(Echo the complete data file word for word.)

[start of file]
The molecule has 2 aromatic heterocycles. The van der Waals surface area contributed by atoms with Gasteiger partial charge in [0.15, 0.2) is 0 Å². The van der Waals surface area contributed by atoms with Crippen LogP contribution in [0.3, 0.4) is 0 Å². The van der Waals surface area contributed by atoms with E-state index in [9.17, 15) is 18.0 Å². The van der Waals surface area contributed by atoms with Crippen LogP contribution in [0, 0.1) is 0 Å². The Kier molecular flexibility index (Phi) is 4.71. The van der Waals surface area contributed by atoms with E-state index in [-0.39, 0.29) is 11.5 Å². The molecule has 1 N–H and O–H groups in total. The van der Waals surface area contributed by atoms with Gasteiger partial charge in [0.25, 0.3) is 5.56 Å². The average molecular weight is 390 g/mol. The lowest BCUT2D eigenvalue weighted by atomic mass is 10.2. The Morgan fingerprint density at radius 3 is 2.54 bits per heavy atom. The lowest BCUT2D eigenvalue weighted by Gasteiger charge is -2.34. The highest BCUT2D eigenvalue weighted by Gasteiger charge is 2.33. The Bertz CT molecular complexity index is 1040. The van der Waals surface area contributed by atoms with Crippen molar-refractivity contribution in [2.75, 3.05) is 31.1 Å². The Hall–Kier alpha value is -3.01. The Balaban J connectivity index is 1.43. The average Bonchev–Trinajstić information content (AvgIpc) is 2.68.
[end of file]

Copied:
The molecule has 2 aromatic heterocycles. The van der Waals surface area contributed by atoms with Gasteiger partial charge in [0.15, 0.2) is 0 Å². The van der Waals surface area contributed by atoms with Crippen LogP contribution in [0.3, 0.4) is 0 Å². The van der Waals surface area contributed by atoms with E-state index in [9.17, 15) is 18.0 Å². The van der Waals surface area contributed by atoms with Crippen LogP contribution in [0, 0.1) is 0 Å². The Kier molecular flexibility index (Phi) is 4.71. The van der Waals surface area contributed by atoms with E-state index in [-0.39, 0.29) is 11.5 Å². The molecule has 1 N–H and O–H groups in total. The van der Waals surface area contributed by atoms with Gasteiger partial charge in [0.25, 0.3) is 5.56 Å². The average molecular weight is 390 g/mol. The lowest BCUT2D eigenvalue weighted by atomic mass is 10.2. The Morgan fingerprint density at radius 3 is 2.54 bits per heavy atom. The lowest BCUT2D eigenvalue weighted by Gasteiger charge is -2.34. The highest BCUT2D eigenvalue weighted by Gasteiger charge is 2.33. The Bertz CT molecular complexity index is 1040. The van der Waals surface area contributed by atoms with Crippen molar-refractivity contribution in [2.75, 3.05) is 31.1 Å². The Hall–Kier alpha value is -3.01. The Balaban J connectivity index is 1.43. The average Bonchev–Trinajstić information content (AvgIpc) is 2.68.